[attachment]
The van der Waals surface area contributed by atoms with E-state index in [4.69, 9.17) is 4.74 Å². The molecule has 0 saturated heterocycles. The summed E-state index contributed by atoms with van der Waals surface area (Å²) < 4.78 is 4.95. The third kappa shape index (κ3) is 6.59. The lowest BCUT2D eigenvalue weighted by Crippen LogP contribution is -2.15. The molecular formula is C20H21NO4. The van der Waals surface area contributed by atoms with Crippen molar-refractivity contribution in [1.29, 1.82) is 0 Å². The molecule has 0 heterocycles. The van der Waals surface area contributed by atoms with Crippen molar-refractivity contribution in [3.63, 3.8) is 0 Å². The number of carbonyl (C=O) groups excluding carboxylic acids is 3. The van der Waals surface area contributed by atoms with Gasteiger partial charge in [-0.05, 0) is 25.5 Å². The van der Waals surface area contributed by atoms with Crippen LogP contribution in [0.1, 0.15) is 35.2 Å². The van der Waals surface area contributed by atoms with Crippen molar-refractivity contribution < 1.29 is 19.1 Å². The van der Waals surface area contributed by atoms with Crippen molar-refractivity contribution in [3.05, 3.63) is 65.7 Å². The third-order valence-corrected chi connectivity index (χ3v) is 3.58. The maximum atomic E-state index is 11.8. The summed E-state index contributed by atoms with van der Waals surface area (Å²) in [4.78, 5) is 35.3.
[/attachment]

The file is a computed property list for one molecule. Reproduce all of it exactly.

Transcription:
The van der Waals surface area contributed by atoms with E-state index in [4.69, 9.17) is 4.74 Å². The molecule has 0 saturated heterocycles. The summed E-state index contributed by atoms with van der Waals surface area (Å²) < 4.78 is 4.95. The third kappa shape index (κ3) is 6.59. The lowest BCUT2D eigenvalue weighted by Crippen LogP contribution is -2.15. The molecular formula is C20H21NO4. The van der Waals surface area contributed by atoms with Crippen molar-refractivity contribution in [1.29, 1.82) is 0 Å². The molecule has 0 heterocycles. The van der Waals surface area contributed by atoms with Crippen molar-refractivity contribution in [3.63, 3.8) is 0 Å². The number of carbonyl (C=O) groups excluding carboxylic acids is 3. The van der Waals surface area contributed by atoms with Gasteiger partial charge in [-0.05, 0) is 25.5 Å². The van der Waals surface area contributed by atoms with Crippen LogP contribution in [0.1, 0.15) is 35.2 Å². The van der Waals surface area contributed by atoms with Crippen molar-refractivity contribution < 1.29 is 19.1 Å². The van der Waals surface area contributed by atoms with Crippen molar-refractivity contribution in [3.05, 3.63) is 65.7 Å². The third-order valence-corrected chi connectivity index (χ3v) is 3.58. The maximum atomic E-state index is 11.8. The summed E-state index contributed by atoms with van der Waals surface area (Å²) in [4.78, 5) is 35.3.